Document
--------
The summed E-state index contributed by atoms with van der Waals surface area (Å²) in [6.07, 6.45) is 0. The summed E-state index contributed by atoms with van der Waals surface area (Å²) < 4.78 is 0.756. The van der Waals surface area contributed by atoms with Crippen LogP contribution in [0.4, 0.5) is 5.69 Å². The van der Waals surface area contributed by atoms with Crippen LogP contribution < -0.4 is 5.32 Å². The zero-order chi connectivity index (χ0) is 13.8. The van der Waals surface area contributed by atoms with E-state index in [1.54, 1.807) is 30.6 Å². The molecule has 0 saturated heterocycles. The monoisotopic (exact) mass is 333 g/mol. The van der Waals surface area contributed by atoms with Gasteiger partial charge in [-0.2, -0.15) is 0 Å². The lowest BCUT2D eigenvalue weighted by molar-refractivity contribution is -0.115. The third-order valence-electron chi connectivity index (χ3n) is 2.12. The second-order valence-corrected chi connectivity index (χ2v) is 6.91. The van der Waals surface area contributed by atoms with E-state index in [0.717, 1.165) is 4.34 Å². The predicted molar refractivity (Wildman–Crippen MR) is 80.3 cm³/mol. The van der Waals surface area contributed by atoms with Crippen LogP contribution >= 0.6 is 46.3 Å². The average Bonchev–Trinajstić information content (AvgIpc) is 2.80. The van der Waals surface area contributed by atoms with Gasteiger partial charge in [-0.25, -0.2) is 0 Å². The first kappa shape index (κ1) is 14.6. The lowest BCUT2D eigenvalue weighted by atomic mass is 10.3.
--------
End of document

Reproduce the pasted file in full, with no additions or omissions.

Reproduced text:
The summed E-state index contributed by atoms with van der Waals surface area (Å²) in [6.07, 6.45) is 0. The summed E-state index contributed by atoms with van der Waals surface area (Å²) < 4.78 is 0.756. The van der Waals surface area contributed by atoms with Crippen LogP contribution in [0.4, 0.5) is 5.69 Å². The van der Waals surface area contributed by atoms with Crippen LogP contribution < -0.4 is 5.32 Å². The zero-order chi connectivity index (χ0) is 13.8. The van der Waals surface area contributed by atoms with E-state index in [1.54, 1.807) is 30.6 Å². The molecule has 0 saturated heterocycles. The monoisotopic (exact) mass is 333 g/mol. The van der Waals surface area contributed by atoms with Gasteiger partial charge in [-0.2, -0.15) is 0 Å². The lowest BCUT2D eigenvalue weighted by molar-refractivity contribution is -0.115. The third-order valence-electron chi connectivity index (χ3n) is 2.12. The second-order valence-corrected chi connectivity index (χ2v) is 6.91. The van der Waals surface area contributed by atoms with E-state index in [0.717, 1.165) is 4.34 Å². The predicted molar refractivity (Wildman–Crippen MR) is 80.3 cm³/mol. The van der Waals surface area contributed by atoms with Crippen LogP contribution >= 0.6 is 46.3 Å². The average Bonchev–Trinajstić information content (AvgIpc) is 2.80. The van der Waals surface area contributed by atoms with Gasteiger partial charge in [-0.25, -0.2) is 0 Å². The first kappa shape index (κ1) is 14.6. The lowest BCUT2D eigenvalue weighted by atomic mass is 10.3.